Money, Banks and Finance in Economic Thought

Economic and social development ideas in Argentina and Brazil during the 1960s

Dvoskin Nicolas, Katholische Universität Eichstätt-Ingolstadt

This paper is part of the postdoc research project that the author is undergoing at the Central Institute for Latin American Studies, which belongs to the Catholic University of Eichstätt-Ingolstadt, Germany. The core of the project is to analyze the role of social development ideas within the economic development agenda in Latin America between 1960 and 1980, focusing on a shift during the late 60s: whereas the diagnosis of the Latin American economic situation changed from simple underdevelopment to more complex structural heterogeneity, the role of social policy changed as well, from accompanying rough economic development policies to becoming essential and necessary if economic development was to be achieved. In this paper we compare the first path of this shift in the two larger South American countries: Argentina and Brazil. The political history of both has been very different throughout the 20th century, but very similar during the 60s: both started the decade with a developmentalist democratic government but along the way both suffered from military coups (Brazil in 1964, Argentina in 1966) which established institutional dictatorships, which nonetheless maintained, but still changed dramatically, the developmentalist purposes. Be it the new request for social order, the new discourses which enhance the role of community and moral values, the new stage of the cold war or the analysis of the poor social results of previous development policies, both dictatorships decided to boost social policies as a necessary and inevitable component of economic development. Thus, in this paper we try to answer the questions regarding the ways, means and purposes of this shift, focusing on the economic ideas: how did these new ideas arise and which was the link between academic, formalized ideas and put-in-practice ideas?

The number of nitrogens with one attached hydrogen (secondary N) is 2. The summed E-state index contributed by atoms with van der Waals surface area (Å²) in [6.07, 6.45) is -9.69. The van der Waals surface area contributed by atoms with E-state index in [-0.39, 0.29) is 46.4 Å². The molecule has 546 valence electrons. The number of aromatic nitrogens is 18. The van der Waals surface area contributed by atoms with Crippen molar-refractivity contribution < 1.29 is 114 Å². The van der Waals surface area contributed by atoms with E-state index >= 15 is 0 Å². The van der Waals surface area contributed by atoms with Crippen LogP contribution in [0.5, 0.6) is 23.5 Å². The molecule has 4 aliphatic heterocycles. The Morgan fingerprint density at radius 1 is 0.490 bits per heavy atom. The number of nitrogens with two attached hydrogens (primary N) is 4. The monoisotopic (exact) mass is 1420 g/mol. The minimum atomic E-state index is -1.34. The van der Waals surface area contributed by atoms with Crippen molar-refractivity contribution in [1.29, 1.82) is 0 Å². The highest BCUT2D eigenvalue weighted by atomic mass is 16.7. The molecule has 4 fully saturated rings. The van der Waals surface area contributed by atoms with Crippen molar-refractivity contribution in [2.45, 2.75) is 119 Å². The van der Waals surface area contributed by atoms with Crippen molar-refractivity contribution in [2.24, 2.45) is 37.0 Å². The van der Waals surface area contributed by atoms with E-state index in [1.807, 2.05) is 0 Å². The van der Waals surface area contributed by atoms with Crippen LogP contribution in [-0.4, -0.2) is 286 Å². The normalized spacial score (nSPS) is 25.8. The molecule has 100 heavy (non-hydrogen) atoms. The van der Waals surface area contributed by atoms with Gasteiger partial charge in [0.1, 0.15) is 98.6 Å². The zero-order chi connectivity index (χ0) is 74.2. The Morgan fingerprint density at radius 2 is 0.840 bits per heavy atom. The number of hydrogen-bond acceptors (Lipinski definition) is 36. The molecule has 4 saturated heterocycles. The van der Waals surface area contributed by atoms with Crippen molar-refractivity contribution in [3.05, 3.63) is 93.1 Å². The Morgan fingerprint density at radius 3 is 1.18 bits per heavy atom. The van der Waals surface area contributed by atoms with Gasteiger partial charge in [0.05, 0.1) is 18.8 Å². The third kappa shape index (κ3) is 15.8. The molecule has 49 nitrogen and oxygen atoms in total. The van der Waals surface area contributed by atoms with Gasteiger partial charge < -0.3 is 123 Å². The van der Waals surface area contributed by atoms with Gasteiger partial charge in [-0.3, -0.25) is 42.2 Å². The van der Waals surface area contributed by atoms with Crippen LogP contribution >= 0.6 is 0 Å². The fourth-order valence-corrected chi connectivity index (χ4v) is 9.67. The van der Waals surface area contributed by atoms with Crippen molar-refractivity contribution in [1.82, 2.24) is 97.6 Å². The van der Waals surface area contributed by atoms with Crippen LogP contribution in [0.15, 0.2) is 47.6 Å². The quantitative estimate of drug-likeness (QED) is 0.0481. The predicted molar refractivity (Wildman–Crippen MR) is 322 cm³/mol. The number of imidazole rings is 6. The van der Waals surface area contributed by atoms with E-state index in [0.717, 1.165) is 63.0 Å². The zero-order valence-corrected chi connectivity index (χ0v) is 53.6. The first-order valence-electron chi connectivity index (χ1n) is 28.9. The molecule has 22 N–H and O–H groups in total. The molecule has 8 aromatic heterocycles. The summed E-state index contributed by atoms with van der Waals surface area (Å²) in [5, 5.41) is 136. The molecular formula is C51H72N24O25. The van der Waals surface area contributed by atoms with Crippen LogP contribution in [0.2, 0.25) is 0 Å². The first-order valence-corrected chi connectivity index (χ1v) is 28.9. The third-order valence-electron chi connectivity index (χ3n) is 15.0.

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Keywords: Developmentalism; Argentina; Brazil; Economic Development; Social Development; Structural Heterogeneity

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